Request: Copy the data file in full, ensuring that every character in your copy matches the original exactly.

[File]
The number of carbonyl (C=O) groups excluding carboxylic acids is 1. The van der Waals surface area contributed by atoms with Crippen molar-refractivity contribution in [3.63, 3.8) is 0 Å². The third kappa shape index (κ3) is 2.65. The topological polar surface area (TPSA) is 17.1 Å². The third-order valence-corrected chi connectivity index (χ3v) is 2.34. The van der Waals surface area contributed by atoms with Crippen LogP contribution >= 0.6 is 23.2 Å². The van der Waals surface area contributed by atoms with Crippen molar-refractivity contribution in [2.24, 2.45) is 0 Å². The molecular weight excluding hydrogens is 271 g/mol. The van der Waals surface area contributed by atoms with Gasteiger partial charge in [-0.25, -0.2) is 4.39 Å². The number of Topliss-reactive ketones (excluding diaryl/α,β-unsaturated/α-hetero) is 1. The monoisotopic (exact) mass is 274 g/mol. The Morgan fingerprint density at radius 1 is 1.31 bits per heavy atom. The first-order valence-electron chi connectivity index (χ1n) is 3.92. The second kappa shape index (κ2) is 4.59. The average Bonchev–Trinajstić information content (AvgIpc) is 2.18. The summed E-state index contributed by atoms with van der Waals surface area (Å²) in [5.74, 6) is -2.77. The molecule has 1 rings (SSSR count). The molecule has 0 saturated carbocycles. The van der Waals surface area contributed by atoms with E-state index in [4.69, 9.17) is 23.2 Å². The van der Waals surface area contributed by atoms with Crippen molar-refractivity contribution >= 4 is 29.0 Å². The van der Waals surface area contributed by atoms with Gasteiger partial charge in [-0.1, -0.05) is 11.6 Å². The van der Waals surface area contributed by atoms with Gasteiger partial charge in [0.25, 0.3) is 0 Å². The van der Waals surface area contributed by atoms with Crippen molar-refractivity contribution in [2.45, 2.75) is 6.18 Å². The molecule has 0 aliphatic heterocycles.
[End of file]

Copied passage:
The number of carbonyl (C=O) groups excluding carboxylic acids is 1. The van der Waals surface area contributed by atoms with Crippen molar-refractivity contribution in [3.63, 3.8) is 0 Å². The third kappa shape index (κ3) is 2.65. The topological polar surface area (TPSA) is 17.1 Å². The third-order valence-corrected chi connectivity index (χ3v) is 2.34. The van der Waals surface area contributed by atoms with Crippen LogP contribution >= 0.6 is 23.2 Å². The van der Waals surface area contributed by atoms with Crippen molar-refractivity contribution in [2.24, 2.45) is 0 Å². The molecular weight excluding hydrogens is 271 g/mol. The van der Waals surface area contributed by atoms with Gasteiger partial charge in [-0.25, -0.2) is 4.39 Å². The number of Topliss-reactive ketones (excluding diaryl/α,β-unsaturated/α-hetero) is 1. The monoisotopic (exact) mass is 274 g/mol. The Morgan fingerprint density at radius 1 is 1.31 bits per heavy atom. The first-order valence-electron chi connectivity index (χ1n) is 3.92. The second kappa shape index (κ2) is 4.59. The average Bonchev–Trinajstić information content (AvgIpc) is 2.18. The summed E-state index contributed by atoms with van der Waals surface area (Å²) in [5.74, 6) is -2.77. The molecule has 1 rings (SSSR count). The molecule has 0 saturated carbocycles. The van der Waals surface area contributed by atoms with E-state index in [4.69, 9.17) is 23.2 Å². The van der Waals surface area contributed by atoms with Crippen molar-refractivity contribution >= 4 is 29.0 Å². The van der Waals surface area contributed by atoms with Gasteiger partial charge in [-0.1, -0.05) is 11.6 Å². The van der Waals surface area contributed by atoms with Gasteiger partial charge in [0.25, 0.3) is 0 Å². The van der Waals surface area contributed by atoms with Crippen molar-refractivity contribution in [2.45, 2.75) is 6.18 Å². The molecule has 0 aliphatic heterocycles.